The current number of Social Scientist is devoted to a discussion of certain theoretical trends which are being developed by Marxist academics in the United States. While these trends relate to Marxism in general, they are concerned specifically with the terrain pf Economics; they represent different perceptions of Marxism based on different reconstructions of Marxist economics. These perceptions may have their counterpart elsewhere as well, e.g. ip Europe, but they do in several important ways bear the imprint of their American origin.
There are three distinct tendencies, or schools of thought, which emerge from the papers presented in this volume. The first is the so-called 'Social Structures of Accumulation' (SSA) school which in many ways is the American counterpart of the French 'Regulationist' school. According to the SSA school, capitalism is best understood as a system of power relationships which are exercised through specific institutional environments and within which the capitalist accumulation process is organised. It is these institutional environments which are called the social structures of accumulation. These structures do not remain immutable throughout the history of capitalism. On the contrary, the authors postulate a sort of cyclical phenomenon. Each particular set of SSA creates a setting for stable and profitable accumulation, and hence ushers in a period of extended growth. But growth itself, together with shocks of various kinds, undermines the ability of the particular SSA to sustain domestic capitalist power. This is reflected in declining rates of profit, which hamper accumulation, and usher in a period of crisis, marked by capitalists' efforts to reconstitute new social structures of accumulation.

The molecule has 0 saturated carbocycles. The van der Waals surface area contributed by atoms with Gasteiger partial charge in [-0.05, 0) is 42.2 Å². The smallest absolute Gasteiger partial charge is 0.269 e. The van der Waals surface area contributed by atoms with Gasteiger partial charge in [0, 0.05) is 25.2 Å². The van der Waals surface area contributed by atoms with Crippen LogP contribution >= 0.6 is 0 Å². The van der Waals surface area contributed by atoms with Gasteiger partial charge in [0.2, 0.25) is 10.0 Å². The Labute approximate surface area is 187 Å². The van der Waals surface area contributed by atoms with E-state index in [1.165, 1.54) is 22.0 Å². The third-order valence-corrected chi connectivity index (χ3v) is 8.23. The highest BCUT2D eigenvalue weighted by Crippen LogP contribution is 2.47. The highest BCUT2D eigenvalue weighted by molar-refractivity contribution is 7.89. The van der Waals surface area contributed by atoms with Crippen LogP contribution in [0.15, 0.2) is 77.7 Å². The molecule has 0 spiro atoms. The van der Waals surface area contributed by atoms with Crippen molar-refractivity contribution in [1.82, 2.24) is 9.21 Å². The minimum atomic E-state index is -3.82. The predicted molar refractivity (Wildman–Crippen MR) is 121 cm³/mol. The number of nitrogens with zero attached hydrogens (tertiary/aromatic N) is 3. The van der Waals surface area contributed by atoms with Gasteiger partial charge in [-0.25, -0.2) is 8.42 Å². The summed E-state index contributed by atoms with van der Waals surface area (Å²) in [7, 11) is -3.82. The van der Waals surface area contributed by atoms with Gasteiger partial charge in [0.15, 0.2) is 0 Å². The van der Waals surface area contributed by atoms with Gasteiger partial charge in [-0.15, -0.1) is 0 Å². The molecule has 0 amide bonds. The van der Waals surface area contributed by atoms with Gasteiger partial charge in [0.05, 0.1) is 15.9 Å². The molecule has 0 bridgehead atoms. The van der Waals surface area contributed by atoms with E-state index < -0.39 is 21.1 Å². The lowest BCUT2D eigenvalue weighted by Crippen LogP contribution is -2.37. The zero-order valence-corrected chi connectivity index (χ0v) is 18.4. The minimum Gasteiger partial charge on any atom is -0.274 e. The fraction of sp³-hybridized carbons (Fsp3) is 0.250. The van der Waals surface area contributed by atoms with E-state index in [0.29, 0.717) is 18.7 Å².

Within this general perspective, the authors belonging to this school have concentrated specifically on studying the social structures of accumulation of post-war US capitalism: their modus operand!, the manner in which they came under increasing stress, and the capitalists' efforts to reconstitute afresh a new set of institutions conducive to a further period of extended growth. Of particular interest is the authors' use of micro-economic modelling of processes and econometric testing of hypotheses, which in their view have a particular, albeit limited, role within their overall project. Notwithstanding certain obvious tensions within it, such as for instance the problematical relationship between the different levels of discourse—historical, theoretical and empirical—and the fuzziness surrounding the mode of transition from one set of SSA to another and the boundaries within which the attempts towards such a transition are made, the novelty of
Social Scientist, Vol. 19, Nos. 1-2, January-February 1991